E 0603          (TO) MOVE

The verb " to move " is, via Norman- and Old French, of Latin origin .

H 0619         ש ו מ

Concept of root : moving off

Hebrew word


English meanings

ש ו מ

mosh; *mowèsh

to move off, away;

moving off, away

Related English words

to move, from Latin

Comparison between European words and Hebrew




English meanings

Similarity in roots


ש ו מ



to move off, away; moving  off, away

m (o) w sh




to move

m (o) v




to move

m (uo) v




to move

m (ou) v


to move

to move

m (o) v



Hebrew MOVÈSH --- *MOV- Indo-European



The Hebrew verb is both transitive and intransitive, so it says "to move away (go away)" as well as "to move off something". The Latin verb is only transitive. For the intransitive meaning of "to move oneself" it uses the reflexive form.


Two forms of Hebrew are shown here, as the participle (today used as a nominative present tense ), sounds nearer to Latin by the use of the vowel O.


The root in Hebrew has as middle consonant the Waw, W, perhaps also with a pronunciation of the word as "MOSH", that in modern Hebrew has become MASH ( מ ש, mash ) with the abolition of the Waw. It has anyhow a final consonant "SH" that is not found in the Indo-European languages.



  • Latin and Romance. Development never ends. The key-factor is the W-sound, that changes into other consonants like V or F, but frequently into vowels, O or U. And it also diphthongues as is seen here in Latin and Italian. Latin has diphthongued the original W into OV.


    This is maintained in Spanish and Portuguese "mover". But Italian goes further and makes UOV, with the pronunciation of V between W and and that of U between U and W. So the full pronunciation lies somewhere betweem MUOVERE and MOWERE. Just listen to Italians speaking well their language and the thing becomes clear.


    The French changed the first part into "mouv- ", but pronounce this as "muv-". In further flexions of the verb we often see the V abolished, like in English "motion" and "motive" . Latin also contracted a composite word "movibilis" into "mobilis", which we find in English "automobile". This last word is a lovely combination of Greek "auto (self)" and Latin "mobilis (that can move)". The original Latin root probably had "*M O V-".


  • Greek has words that are considered related to Latin "movere", but one does not see that relationship immediately, as the meanings have shifted somewhat. They are "αμευομαι , ameuomai = to surpass" and "αμειβω , ameibo = to change (in many senses); to displace, move oneself ". The root of "ameibo" is clearly seen as not having had a W, but a B or P, with the sounds B between vowels and the sound PS if combined with S. On the other hand "ameuomai" comes from a basic "*"αμευω , ameuo". This active verb may have meant exactly "to (make) move (from one place to another)".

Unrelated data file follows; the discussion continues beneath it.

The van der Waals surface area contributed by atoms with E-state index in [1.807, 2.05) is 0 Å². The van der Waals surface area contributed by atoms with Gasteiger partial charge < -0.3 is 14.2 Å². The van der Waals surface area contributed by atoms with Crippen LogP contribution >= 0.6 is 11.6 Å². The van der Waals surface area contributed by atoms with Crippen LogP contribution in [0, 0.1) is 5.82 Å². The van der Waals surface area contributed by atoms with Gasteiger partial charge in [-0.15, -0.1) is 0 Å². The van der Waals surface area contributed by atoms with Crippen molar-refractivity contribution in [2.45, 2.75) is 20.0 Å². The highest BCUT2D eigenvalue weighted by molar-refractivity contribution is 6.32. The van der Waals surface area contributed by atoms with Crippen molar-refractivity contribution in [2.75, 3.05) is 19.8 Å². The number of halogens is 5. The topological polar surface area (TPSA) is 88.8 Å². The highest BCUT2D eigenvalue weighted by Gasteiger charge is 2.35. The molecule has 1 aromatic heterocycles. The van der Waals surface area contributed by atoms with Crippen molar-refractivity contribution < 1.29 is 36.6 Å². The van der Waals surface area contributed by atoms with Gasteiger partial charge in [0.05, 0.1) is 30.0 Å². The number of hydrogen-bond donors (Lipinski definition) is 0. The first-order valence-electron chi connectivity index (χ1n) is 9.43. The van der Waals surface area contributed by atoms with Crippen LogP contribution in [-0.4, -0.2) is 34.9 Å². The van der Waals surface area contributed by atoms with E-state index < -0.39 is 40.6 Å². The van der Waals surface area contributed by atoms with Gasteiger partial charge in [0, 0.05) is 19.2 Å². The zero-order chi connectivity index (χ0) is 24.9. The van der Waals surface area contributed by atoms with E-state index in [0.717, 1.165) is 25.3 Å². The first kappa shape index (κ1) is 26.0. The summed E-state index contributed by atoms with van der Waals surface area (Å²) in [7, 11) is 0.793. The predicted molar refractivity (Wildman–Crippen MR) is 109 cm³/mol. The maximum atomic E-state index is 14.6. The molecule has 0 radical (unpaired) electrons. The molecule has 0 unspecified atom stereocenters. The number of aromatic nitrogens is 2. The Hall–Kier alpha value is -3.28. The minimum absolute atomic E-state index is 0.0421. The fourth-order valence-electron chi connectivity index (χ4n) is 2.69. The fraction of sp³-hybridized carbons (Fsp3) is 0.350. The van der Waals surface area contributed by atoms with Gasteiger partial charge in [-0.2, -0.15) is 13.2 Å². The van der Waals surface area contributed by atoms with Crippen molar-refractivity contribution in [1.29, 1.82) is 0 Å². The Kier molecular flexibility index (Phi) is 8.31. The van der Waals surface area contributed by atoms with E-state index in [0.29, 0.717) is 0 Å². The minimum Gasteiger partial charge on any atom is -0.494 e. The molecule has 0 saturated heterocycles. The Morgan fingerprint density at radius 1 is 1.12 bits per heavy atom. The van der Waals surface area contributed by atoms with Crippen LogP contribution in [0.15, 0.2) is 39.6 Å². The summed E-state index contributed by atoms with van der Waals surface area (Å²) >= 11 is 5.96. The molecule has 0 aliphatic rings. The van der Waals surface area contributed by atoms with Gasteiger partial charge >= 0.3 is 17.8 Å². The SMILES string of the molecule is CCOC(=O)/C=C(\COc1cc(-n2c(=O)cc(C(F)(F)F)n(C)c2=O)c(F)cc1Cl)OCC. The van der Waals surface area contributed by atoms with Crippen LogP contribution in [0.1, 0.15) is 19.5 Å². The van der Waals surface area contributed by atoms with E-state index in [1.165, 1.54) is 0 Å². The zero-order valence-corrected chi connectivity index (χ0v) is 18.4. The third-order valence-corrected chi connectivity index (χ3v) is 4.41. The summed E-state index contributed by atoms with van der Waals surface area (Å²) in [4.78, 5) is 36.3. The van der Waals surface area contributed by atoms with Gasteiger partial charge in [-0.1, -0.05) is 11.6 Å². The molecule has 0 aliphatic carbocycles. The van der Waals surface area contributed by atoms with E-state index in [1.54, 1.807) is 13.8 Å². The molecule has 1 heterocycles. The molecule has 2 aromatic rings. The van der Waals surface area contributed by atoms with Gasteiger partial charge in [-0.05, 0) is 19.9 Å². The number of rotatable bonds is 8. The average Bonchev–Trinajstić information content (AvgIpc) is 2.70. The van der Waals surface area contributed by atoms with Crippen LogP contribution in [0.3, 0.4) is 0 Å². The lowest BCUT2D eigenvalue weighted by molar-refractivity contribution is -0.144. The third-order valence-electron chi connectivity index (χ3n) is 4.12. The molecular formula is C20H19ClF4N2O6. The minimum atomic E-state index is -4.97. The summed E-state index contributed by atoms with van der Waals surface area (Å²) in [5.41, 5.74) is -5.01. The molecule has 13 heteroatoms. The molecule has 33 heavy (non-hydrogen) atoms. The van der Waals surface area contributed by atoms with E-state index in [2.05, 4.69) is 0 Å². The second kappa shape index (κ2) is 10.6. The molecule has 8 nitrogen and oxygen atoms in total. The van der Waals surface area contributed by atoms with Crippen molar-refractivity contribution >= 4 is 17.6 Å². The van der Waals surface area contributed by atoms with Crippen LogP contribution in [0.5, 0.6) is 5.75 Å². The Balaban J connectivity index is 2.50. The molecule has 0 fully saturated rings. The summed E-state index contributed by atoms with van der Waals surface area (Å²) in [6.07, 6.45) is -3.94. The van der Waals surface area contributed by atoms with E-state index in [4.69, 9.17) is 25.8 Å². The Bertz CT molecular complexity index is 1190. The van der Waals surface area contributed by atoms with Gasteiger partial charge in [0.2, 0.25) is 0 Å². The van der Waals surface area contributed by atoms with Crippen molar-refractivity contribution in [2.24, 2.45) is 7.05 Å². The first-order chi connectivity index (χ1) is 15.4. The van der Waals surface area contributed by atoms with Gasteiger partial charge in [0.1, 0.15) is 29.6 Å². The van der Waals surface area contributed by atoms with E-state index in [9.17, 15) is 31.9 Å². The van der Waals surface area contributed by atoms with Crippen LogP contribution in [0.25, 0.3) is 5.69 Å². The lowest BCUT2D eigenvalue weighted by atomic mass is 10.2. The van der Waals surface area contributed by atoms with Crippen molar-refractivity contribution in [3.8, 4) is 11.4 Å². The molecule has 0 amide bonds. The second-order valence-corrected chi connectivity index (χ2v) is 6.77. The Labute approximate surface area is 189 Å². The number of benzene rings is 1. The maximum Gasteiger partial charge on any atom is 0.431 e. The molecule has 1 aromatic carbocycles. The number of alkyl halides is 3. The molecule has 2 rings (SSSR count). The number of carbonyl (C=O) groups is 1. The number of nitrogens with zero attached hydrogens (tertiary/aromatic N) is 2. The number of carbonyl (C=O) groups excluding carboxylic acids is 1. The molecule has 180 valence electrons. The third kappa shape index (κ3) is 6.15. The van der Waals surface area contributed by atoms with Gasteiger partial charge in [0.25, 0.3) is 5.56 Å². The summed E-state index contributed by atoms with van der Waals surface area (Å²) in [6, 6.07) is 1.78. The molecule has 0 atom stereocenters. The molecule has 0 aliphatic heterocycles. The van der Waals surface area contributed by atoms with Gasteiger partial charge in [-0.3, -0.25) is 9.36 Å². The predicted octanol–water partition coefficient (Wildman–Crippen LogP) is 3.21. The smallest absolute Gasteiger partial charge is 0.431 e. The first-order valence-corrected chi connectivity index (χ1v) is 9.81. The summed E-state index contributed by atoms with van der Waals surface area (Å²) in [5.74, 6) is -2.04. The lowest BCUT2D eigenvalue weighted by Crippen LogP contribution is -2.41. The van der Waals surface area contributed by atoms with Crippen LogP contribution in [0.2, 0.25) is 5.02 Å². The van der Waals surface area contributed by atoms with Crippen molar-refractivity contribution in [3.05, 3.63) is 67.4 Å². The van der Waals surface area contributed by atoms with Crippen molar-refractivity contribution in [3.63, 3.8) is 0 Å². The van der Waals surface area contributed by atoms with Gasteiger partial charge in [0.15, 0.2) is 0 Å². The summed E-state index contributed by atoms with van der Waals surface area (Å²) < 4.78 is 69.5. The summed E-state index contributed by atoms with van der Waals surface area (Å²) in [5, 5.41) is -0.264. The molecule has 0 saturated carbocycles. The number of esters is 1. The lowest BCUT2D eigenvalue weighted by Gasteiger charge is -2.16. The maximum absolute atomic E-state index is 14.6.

The range of messages of "ameibo" can be divided in two groups, one about "change", in general the other about various changes of place, as "to pass, cross, pass through, enter, leave" This gives support to the general opinion that supposes a common origin with Latin "movere" . This word has, like Hebrew here, its origin not in "changing" but in "moving". And "moving" causes a change, but most human actions do so. The probable original Greek root would have "*(A) M E U-", in which the "A" is a prefix that can be defined either neutral or confirming.


  • Proto-Semitic. We have limited information from other Semitic languages . Akkadian "mashu = not to care for" as well as Hebrew "mashà = to draw " are seen as related to the verb of this entry. Anyhow the form "mosh" itself is old and together with the existing of composed verbs this justifies a hypothesis of a Proto-Semitic "* מ ו ש , M W SH, mosh".


  • Indo-European. Old Indian has "mīvati = moves, shoves, pushes". In other forms ons sees a "U" in front of consonants instead of the "V" before a vowel. The root is "M Ī U/V-". It is used also in figurative sense.


    On the basis of Greek, Latin and Old Indian an Indo-European "*M O U/V-" can be supposed.





Created: Tuesday 6 November 2007 at 22.30.54 Updated: 10/11/2012 at 10.31.41